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4 observations from Raiders’ final week of OTAs

The Raiders wrapped up their organized team activity practices this week. All that is left of their offseason is next week’s mandatory minicamp.

Beyond that, training camp awaits in Costa Mesa, California, in July.

Here are four observations from the last week of OTAs:

Bennett earning job

The Raiders began the offseason program needing to fill just one starting job on defense. After OTAs, Jakorian Bennett looks like the favorite to claim that open cornerback job.

Bennett began last season as a starter, but uneven play and a nagging injury eventually prompted the Raiders to replace him with Amik Robertson. Now in his second season, Bennett is getting the majority of the first-team reps in practice and appears to be closing in on joining Nate Hobbs and Jack Jones in the starting lineup.

No longer the rookie getting thrown into the fire, Bennett seems much more comfortable and confident in Patrick Graham’s defensive system.

“He has a way higher understanding of the defense, of Coach Graham and how he calls it, and of the game,” Raiders cornerbacks coach Ricky Manning Jr. said. “So, it’s a little bit slowed down for him now, so now he can really work on that development, and he can really get better at the things he needs to focus on. And he’s doing that, he’s continuing to work.”

Manning indicated that if the season started this week, Bennett would be ready to take the field.

“Heck yeah,” Manning Jr. said. “We still got time to go, though, we still got time to prepare. And every day we’re trying to get better.”

Munford’s firm grip

The assumption throughout free agency and the draft was that the Raiders needed to reach outside their building to fill their right tackle position.

Thayer Munford never paid much mind to all the chatter, and as it turns out, neither did the Raiders.

Munford has been a mainstay at right tackle thus far, and it would be a major surprise if that doesn’t remain the case to start the season.

Now in his third season, Munford is no longer rotating from left tackle to right tackle to right guard as he was his first two seasons. That versatility served him well in a backup role, but it hindered his ability to master one position.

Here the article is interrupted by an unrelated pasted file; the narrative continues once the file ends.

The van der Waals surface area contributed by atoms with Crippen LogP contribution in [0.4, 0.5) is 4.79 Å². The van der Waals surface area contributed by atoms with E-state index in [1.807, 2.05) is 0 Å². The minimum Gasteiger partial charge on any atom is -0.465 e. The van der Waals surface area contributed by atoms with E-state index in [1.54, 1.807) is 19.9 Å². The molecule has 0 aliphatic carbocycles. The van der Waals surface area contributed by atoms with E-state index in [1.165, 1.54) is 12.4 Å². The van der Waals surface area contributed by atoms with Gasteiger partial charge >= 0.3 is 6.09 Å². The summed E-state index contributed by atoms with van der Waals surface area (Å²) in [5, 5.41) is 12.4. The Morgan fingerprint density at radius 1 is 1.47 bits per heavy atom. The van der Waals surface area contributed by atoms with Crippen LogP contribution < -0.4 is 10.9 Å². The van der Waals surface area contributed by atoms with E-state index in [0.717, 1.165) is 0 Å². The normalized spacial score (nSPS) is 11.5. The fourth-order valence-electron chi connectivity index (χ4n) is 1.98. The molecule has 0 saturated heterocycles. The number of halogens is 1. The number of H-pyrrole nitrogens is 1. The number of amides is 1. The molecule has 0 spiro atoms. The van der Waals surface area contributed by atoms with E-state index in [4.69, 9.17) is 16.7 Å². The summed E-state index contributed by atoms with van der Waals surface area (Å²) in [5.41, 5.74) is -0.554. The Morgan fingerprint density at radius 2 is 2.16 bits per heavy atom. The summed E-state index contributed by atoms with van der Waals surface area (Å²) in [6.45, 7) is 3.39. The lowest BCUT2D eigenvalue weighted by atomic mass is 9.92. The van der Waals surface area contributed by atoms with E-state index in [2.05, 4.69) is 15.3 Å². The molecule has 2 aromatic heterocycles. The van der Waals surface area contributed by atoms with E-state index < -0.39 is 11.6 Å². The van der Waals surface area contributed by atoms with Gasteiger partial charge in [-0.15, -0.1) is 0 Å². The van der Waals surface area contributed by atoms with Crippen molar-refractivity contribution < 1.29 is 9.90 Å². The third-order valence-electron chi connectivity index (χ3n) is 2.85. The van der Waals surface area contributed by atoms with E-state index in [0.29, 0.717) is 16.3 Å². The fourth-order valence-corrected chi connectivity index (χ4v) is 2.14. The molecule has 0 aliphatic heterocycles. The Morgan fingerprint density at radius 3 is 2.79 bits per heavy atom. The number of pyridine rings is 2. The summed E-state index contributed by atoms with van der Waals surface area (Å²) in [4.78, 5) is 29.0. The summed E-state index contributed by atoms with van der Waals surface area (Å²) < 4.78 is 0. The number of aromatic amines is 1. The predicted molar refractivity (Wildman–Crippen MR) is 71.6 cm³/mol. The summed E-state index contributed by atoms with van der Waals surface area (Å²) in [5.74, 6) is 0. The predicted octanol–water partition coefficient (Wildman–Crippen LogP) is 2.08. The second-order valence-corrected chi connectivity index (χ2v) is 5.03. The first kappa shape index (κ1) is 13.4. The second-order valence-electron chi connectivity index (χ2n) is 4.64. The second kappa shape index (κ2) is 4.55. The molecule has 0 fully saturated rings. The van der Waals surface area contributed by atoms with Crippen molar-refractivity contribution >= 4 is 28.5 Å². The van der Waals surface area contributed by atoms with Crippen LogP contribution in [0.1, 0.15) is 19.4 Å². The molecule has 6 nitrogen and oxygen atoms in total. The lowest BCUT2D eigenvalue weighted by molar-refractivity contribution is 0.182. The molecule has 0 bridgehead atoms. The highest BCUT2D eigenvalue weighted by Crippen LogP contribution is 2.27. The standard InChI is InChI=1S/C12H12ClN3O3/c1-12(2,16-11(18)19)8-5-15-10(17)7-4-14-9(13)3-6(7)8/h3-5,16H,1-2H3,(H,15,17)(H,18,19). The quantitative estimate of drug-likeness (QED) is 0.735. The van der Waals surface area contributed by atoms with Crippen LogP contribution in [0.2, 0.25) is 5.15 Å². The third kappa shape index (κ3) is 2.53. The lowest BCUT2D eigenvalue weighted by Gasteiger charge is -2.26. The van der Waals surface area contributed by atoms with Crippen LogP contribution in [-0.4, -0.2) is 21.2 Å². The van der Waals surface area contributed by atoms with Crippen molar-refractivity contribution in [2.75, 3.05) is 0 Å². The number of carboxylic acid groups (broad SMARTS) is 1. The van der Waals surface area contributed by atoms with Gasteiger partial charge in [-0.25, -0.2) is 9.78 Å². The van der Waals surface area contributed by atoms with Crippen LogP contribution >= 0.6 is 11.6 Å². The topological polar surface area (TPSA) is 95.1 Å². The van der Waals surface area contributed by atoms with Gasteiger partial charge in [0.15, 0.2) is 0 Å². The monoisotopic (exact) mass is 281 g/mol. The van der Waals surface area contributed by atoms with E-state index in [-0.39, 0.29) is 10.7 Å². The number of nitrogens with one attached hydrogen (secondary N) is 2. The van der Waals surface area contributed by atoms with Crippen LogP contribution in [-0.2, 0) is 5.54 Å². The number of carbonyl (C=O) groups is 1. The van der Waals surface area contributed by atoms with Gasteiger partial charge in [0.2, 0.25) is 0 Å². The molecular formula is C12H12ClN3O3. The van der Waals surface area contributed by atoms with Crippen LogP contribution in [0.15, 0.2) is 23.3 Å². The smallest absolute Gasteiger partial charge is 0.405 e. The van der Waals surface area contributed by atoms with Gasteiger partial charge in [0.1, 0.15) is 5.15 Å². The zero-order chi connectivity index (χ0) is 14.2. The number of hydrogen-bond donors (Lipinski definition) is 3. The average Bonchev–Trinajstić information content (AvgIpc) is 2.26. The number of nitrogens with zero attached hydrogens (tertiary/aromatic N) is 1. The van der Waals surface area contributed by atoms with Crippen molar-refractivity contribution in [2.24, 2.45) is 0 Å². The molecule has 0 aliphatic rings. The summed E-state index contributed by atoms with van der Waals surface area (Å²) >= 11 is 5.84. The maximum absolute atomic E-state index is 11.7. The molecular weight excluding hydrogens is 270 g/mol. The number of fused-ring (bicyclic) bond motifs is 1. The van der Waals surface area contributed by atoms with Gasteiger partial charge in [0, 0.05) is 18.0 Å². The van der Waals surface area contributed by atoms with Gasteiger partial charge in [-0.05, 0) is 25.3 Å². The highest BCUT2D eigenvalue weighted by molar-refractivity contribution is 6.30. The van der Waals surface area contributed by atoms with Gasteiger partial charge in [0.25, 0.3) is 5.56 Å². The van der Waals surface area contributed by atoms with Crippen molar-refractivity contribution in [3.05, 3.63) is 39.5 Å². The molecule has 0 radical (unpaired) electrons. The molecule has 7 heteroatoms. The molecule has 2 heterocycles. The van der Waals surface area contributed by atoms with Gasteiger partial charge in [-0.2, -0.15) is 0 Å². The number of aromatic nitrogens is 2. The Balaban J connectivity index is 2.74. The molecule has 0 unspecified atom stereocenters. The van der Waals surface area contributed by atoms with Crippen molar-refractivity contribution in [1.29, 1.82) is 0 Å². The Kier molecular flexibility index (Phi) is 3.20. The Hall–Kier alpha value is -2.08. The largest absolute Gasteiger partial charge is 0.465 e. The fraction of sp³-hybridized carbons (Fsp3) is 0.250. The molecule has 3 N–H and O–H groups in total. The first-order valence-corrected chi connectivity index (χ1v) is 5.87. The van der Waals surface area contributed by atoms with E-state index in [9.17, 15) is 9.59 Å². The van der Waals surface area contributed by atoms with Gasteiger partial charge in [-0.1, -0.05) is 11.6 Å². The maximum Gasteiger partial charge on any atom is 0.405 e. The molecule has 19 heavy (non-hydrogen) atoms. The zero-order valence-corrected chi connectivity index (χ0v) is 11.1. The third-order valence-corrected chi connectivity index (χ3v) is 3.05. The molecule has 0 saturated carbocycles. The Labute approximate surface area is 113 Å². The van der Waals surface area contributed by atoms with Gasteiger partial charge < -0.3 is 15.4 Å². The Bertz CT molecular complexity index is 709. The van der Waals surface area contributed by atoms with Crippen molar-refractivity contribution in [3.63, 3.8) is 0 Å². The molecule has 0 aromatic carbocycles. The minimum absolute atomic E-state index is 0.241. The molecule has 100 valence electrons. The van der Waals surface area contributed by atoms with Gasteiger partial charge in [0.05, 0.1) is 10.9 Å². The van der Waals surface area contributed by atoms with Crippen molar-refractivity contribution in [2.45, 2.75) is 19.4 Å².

As he digests a new system under offensive coordinator Luke Getsy, he finally has the luxury of focusing.

“Him getting opportunities at one position will only benefit him,” Getsy said.

After playing 521 snaps over his first two seasons, and generally grading out well while playing both tackle spots, Munford has experience to draw on.

“And I know what I can do,” Munford said. “So all I have to do now is actually meet my potential and actually do it and help everybody else out on the team as well.”

Laube carving out role

The Raiders’ drafting of Georgia tight end Brock Bowers reflects their belief that matchup problems created by versatile weapons drive offenses.

You can add rookie running back Dylan Laube to that list.

Drafted in the sixth round out of New Hampshire, Laube has done a little bit of everything during OTAs. From taking handoffs out of the backfield or on fly sweeps, to catching the ball on screens or downfield, Laube is already flashing the versatility the Raiders covet.

It’s what he does with the ball in his hands that could prompt the club to create packages to get him on the field sooner rather than later.

Laube isn’t a burner, but he’s quick, has nimble feet and good vision and plays well in space.

It’s early, but he already looks like a player the Raiders can feature.

Masterson does his job

The Raiders primarily line up in a nickel base defensively. That means taking a linebacker off the field in favor of an extra defensive back.

Robert Spillane and Divine Deablo typically get the majority of the snaps at linebacker. As a result, Luke Masterson’s playing time is limited — and quite frankly, the appreciation for everything he brings to the table.

But Masterson is well-respected in the Raiders’ building.

An undrafted free agent out of Wake Forest in 2022, Masterson played 182 snaps last year and earned an overall defensive grade of 86.9 (out of 100) by Pro Football Focus. Masterson’s snap count made him ineligible for PFF’s final linebacker ratings, but a score of 89.9 is top-10 level.

It’s no surprise, then, how confident the Raiders are in Masterson.

“You’ve got three guys that have played, understand the game and have been productive for us,” Raiders linebackers coach Mike Caldwell said. “So, it’s a pleasure for me being able to come into a room where you have guys that have done the job, understand how to do it. Now we can just work on getting better.”

Contact Vincent Bonsignore at vbonsignore@reviewjournal.com. Follow @VinnyBonsignore on X.

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